The Story of Lost Essentials

“A man’s house burns down. The smoking wreckage represents only a ruined home that was dear through years of use and pleasant associations. By and by, as the days and weeks go on, first he misses this, then that, then the other thing. And when he casts about for it he finds that it was in that house. Always it is an essential — there was but one of its kind. It cannot be replaced. It was in that house. It is irrevocably lost. It will be years before the tale of lost essentials is complete, and not till then can he truly know the magnitude of his disaster.” – Mark Twain


The 20s. City of Piteşti. The house of the Laslo family was a big one, with many rooms, each of them hosting numerous objects. The “pleasant associations” could be made not only with the home as one, but with every room in part. 

An oil bucket. A match. An enormous evilness. A great hate. This four things were needed to burn the house from the ground. Who did it? A man which not that it didn’t had at his hearth, but detestes, hated the hungarian people, and the members of the Laslo family were, in the acception of this bastard, four “damned magyars”. 

The smoke comes out from the roof. The flames embrace the boards. The house is on fire. The members of the Laslo family can only look desperate how their home is reduced to matchwood and ash. On their time, you just couldn’t stop an arson.  

Of course, in the interwar Piteşti, there were no hydrants, and the firemen didn’t stepped by: the days of heroism like those on the Spirii Hill had long gone by (1). The only apparent chance to save a building on fire was to bring water by a bucket from a lake or a river, but such an attempt proves, in the end, its futility: not even the legs of a desperate man can make the road from the Argeş river back tens of times. 

After the fire extinguished, nothing remained, only the piles of a ruined house. When some remains on the streets, the first thing he desires is a roof above his head. He doesn’t have it. Then, he looks at what he had left: to Ştefan, Maria, Ana and Elisa Laslo, the only thing they remained with was a cup of tea, a spoon and the cloths they had on them.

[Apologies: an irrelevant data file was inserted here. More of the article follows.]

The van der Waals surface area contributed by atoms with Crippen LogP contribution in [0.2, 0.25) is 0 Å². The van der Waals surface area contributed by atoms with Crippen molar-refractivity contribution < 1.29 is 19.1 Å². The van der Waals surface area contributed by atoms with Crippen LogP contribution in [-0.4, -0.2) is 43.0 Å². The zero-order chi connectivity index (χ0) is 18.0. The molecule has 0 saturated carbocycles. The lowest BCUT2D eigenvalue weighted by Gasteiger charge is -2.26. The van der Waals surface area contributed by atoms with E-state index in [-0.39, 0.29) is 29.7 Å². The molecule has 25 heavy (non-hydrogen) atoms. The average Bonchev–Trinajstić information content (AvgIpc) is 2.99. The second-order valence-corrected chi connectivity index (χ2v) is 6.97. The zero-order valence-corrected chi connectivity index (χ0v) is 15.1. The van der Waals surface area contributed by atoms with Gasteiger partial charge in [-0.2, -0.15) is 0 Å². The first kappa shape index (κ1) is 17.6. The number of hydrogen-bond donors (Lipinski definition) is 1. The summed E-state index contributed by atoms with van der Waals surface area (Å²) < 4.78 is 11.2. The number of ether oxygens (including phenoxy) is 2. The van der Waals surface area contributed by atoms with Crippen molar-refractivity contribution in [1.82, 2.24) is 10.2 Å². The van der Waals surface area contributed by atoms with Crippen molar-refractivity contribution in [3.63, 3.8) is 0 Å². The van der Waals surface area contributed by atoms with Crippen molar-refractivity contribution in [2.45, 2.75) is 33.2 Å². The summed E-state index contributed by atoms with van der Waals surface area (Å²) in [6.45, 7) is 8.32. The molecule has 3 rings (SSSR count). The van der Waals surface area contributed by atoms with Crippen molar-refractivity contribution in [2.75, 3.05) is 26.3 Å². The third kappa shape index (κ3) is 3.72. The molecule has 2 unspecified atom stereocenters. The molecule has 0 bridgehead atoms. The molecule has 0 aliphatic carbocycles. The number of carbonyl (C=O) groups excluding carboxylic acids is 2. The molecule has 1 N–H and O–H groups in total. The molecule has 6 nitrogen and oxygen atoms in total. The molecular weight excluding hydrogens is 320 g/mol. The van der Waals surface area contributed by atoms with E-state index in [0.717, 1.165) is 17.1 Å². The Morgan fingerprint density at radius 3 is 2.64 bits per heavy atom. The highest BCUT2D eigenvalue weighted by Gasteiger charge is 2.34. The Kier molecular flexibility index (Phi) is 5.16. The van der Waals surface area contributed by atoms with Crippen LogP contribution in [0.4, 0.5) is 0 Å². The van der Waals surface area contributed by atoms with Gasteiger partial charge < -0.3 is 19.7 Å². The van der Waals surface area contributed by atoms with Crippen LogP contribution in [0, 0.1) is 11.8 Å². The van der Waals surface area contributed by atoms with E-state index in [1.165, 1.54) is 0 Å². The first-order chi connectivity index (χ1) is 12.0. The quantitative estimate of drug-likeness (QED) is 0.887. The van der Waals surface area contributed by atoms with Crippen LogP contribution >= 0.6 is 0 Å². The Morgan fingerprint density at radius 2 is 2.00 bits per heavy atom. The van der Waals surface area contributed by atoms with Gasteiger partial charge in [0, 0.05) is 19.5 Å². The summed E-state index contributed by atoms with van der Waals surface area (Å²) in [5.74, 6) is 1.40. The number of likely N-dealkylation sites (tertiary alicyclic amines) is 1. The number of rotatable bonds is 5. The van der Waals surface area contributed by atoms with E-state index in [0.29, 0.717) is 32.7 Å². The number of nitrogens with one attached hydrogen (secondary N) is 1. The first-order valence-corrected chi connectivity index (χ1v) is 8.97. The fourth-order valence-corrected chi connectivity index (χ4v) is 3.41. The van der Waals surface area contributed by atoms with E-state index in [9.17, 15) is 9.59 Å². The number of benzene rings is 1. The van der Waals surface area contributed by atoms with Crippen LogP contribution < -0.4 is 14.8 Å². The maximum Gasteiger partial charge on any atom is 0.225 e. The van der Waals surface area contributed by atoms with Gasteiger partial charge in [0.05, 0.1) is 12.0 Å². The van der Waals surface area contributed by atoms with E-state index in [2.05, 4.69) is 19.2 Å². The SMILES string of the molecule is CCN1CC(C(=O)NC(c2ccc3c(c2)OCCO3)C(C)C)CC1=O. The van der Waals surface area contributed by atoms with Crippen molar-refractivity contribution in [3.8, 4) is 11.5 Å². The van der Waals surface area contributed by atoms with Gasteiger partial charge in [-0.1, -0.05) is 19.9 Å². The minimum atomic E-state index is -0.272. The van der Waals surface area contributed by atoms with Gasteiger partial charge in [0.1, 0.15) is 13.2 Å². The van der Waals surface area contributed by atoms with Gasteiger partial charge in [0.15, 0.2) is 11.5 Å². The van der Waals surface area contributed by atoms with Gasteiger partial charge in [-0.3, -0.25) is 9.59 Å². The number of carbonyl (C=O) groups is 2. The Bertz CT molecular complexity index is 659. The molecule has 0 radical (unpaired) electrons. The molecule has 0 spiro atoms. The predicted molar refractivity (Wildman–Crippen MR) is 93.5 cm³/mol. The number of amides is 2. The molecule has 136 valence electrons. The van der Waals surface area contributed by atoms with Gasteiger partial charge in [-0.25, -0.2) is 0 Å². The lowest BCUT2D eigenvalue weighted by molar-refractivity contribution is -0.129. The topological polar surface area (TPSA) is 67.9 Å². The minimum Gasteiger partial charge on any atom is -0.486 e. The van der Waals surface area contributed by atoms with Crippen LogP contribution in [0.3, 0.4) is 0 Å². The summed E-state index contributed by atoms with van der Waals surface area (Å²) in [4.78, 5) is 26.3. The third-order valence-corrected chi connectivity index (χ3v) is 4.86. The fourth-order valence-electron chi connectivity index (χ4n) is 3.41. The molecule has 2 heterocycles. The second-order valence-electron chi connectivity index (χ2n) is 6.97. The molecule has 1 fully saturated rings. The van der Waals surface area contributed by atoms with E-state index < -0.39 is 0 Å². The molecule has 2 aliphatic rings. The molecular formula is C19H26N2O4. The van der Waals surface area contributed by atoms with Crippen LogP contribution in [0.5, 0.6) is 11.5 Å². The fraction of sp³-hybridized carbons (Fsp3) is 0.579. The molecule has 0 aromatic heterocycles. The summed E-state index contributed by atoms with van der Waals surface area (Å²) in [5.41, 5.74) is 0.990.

The days pass and he begins to miss his bed, table, chair, fireplace, cabinet with supplies….. the weeks pass and he begins to feel the nostalgia of those wonderful times, when he had the treasury full, he could invite his friend on Christmas, in a house decorated with tinsel and offer them gifts….. 

The months pass and, struggling to gather penny with penny, come days when he doesn’t have anything to eat or to drink, crying after the times when his table was filled with dishes and he didn’t need to worry about money…. 

The years pass and, finally, after he passed what was worst, he begins to remember the paintings with his family, the books from the library, the objects inherited from ancestors, all destroyed in flames, and only then he realizes that….. what he lost it can never be recovered…. 

4 April 1944. Bucharest. A plane. A bomb. A pilot. A mission. (2) This four things were needed to make dust the house of the Vişan-Miu husbands, Ion and his wife, Elisa, born Laslo. Twice, my grandmother lost with home, with everything which was in it…. 

It seems that the story of lost essentials doesn’t end, but follows someone until the end of life thread story, the one with beginning and end…..


Note: (1) The resistance on Dealul Spirii (Spirii Hill) took place on 13 September 1848, during the 1848 Wallachian Revolution, being led by a fireman division in Bucharest against Ottoman troops sent to quell the rebells.

(2) The bombing of Bucharest on 4 April 1944 was one of the most damaging military catastrophe suffered by Romania during the entire World War II. Carried out by Allied aviation, more exacly, 313 American pilots, it led to the death of 2942 Romanians and the injury of 2126. 



Filed under Furniture, Life

3 responses to “The Story of Lost Essentials

  1. Pingback: The Story of Lost Essentials | theodorvisanmiu | Worldwide Radio News

  2. “Of cours(e), in the interbellic Piteşti, there were no hydrants”

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